Whenever a discussion about resilience comes up, apart from our immediate desire to start comparing (or listen to our boss in sufferance) with how much tougher it ‘used to be’ in practice – think Monty Python’s, Four Yorkshire-men – we also tend to view resilience as an individual trait. Individuals are encouraged to bounce back and reflect, with a growth mindset on what they have learnt from a setback. Individuals are encouraged to take time out, to breathe deeply, even to meditate.
There is nothing wrong with this individual approach, however, far less frequently is this same thought process centred on the team. Despite the important role that internal practice relationships and networks play on our well-being, they are easily overlooked when it comes to changing the status of an individual team member’s state of mind.
it’s almost as if we are expected to show up in a team, already match fit.
The process of injecting resilience into someone usually involves a sentence with the word ‘purpose’ in it and if it’s a really contemporary approach, it’ll definitely include that person’s ‘why’.
It’s like Simon Sinek has entered the water supply and as long as we know ‘why we show up, why we exist, why we even care’, like divine intervention, we’ll bounce right back.
I find this is one of those conversations that I have with Lincoln’s clients who are struggling with their circumstances that will either go really well – because I can string together an amazingly uplifting thought process that gets them out of their hole, or it goes terribly with me hanging up thinking I’ve just peddled some theoretical response to something that demanded from my client way more by way of practical and actionable steps.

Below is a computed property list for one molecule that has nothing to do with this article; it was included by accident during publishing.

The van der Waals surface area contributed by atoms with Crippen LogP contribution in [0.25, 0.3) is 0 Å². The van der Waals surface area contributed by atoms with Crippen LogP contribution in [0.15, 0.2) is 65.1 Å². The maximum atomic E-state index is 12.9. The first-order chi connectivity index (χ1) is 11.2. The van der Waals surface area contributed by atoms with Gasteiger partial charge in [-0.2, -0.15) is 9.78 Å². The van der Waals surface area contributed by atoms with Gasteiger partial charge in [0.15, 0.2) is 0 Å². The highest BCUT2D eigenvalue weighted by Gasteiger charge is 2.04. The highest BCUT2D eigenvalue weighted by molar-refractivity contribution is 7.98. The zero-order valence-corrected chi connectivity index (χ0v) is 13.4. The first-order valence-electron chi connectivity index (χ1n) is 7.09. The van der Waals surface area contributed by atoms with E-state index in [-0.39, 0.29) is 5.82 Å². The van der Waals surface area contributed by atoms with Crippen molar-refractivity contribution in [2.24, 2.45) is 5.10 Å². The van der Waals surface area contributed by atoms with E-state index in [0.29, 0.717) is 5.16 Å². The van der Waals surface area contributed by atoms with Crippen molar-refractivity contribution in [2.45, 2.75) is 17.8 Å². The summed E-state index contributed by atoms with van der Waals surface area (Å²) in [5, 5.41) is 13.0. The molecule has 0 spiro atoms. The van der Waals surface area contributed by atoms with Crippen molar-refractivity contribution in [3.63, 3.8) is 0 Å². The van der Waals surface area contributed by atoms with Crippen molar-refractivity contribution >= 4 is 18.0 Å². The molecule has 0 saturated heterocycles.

Our sense of purpose or our why comes from our own, deeply personal set of experiences. That’s not to say that we can’t have a collective purpose – it just means that when we ‘connect’ in a meaningful way, your reason for existing aligns with mine.
There is no doubt that we are at our best when we are connecting with others, in a meaningful way.
This connection is so important to a discussion about an individual’s optimism, their capacity to re-set after a setback, their ability to remain focused on an important task or re-sit their surgical exams for the third time!
The kinds of interactions that take place between people, affect people, deeply.
If we then extend this thinking about interactions between people, we quickly come to collaboration as a practical and actionable way to drive up individual resilience.
Collaboration is not only knowing your role and the things that you are expected to do within your role, but also understanding how your role plays into the effectiveness of others (think, The Skeleton Dance!). Not only is this deeper level of understanding of roles and responsibilities the ticket out of the ‘storming’ phase for a team (Tuckman), but it also connects people to others in the team in a meaningful way – and that’s what we crave. According to MIT, this craving for connection stems from the same region of the brain that craves food!
So how can we, on a practical level, build in higher levels of collaboration within the team when the need for individual resilience has never been higher?
Here’s 3 ways:
1. Constantly brief your team on the path forward through the pandemic (or simply the busy week).
Reinterpret the government road map for the team so that they are not confused by its impact on them. If you don’t know what this conversation looks like, it’s incumbent on you to seek help from others – Lincoln Institute would be a good place to start!